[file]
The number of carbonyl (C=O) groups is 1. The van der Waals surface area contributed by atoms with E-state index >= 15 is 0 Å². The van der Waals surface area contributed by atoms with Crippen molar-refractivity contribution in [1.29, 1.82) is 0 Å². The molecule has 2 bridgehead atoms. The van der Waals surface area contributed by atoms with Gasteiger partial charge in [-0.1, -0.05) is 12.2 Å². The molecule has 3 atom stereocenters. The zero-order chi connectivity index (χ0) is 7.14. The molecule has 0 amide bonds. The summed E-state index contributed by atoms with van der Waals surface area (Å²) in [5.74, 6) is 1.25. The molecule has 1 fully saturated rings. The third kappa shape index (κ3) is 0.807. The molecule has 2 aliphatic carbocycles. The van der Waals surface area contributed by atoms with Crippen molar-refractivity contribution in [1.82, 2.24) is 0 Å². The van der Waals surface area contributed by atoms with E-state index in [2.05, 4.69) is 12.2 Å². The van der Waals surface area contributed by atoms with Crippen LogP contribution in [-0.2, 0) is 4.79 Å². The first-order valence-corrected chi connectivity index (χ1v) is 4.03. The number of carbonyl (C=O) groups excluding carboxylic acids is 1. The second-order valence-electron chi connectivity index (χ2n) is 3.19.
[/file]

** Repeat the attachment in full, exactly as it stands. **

The number of carbonyl (C=O) groups is 1. The van der Waals surface area contributed by atoms with E-state index >= 15 is 0 Å². The van der Waals surface area contributed by atoms with Crippen molar-refractivity contribution in [1.29, 1.82) is 0 Å². The molecule has 2 bridgehead atoms. The van der Waals surface area contributed by atoms with Gasteiger partial charge in [-0.1, -0.05) is 12.2 Å². The molecule has 3 atom stereocenters. The zero-order chi connectivity index (χ0) is 7.14. The molecule has 0 amide bonds. The summed E-state index contributed by atoms with van der Waals surface area (Å²) in [5.74, 6) is 1.25. The molecule has 1 fully saturated rings. The third kappa shape index (κ3) is 0.807. The molecule has 2 aliphatic carbocycles. The van der Waals surface area contributed by atoms with Crippen molar-refractivity contribution in [1.82, 2.24) is 0 Å². The van der Waals surface area contributed by atoms with E-state index in [2.05, 4.69) is 12.2 Å². The van der Waals surface area contributed by atoms with Crippen LogP contribution in [-0.2, 0) is 4.79 Å². The first-order valence-corrected chi connectivity index (χ1v) is 4.03. The number of carbonyl (C=O) groups excluding carboxylic acids is 1. The second-order valence-electron chi connectivity index (χ2n) is 3.19.